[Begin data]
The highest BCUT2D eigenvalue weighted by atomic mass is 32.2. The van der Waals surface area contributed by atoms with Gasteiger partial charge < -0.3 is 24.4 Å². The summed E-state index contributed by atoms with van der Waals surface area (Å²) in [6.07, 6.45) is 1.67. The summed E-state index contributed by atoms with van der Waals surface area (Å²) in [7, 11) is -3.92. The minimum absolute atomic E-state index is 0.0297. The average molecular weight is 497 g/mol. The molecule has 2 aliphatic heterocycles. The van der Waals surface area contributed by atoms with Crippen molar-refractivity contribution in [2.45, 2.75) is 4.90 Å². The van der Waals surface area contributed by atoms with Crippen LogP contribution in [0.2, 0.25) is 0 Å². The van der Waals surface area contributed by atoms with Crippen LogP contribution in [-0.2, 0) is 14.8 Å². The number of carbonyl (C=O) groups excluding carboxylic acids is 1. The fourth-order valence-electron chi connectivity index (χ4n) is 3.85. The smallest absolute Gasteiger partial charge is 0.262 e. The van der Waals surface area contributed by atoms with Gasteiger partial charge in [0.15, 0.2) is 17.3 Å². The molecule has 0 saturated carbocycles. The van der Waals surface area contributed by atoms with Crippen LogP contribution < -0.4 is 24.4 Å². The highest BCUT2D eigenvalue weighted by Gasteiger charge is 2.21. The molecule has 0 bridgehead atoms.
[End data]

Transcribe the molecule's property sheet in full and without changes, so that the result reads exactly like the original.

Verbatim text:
The highest BCUT2D eigenvalue weighted by atomic mass is 32.2. The van der Waals surface area contributed by atoms with Gasteiger partial charge < -0.3 is 24.4 Å². The summed E-state index contributed by atoms with van der Waals surface area (Å²) in [6.07, 6.45) is 1.67. The summed E-state index contributed by atoms with van der Waals surface area (Å²) in [7, 11) is -3.92. The minimum absolute atomic E-state index is 0.0297. The average molecular weight is 497 g/mol. The molecule has 2 aliphatic heterocycles. The van der Waals surface area contributed by atoms with Crippen molar-refractivity contribution in [2.45, 2.75) is 4.90 Å². The van der Waals surface area contributed by atoms with Crippen LogP contribution in [0.2, 0.25) is 0 Å². The van der Waals surface area contributed by atoms with Crippen LogP contribution in [-0.2, 0) is 14.8 Å². The number of carbonyl (C=O) groups excluding carboxylic acids is 1. The fourth-order valence-electron chi connectivity index (χ4n) is 3.85. The smallest absolute Gasteiger partial charge is 0.262 e. The van der Waals surface area contributed by atoms with Gasteiger partial charge in [0.15, 0.2) is 17.3 Å². The molecule has 0 saturated carbocycles. The van der Waals surface area contributed by atoms with Crippen LogP contribution < -0.4 is 24.4 Å². The highest BCUT2D eigenvalue weighted by Gasteiger charge is 2.21. The molecule has 0 bridgehead atoms.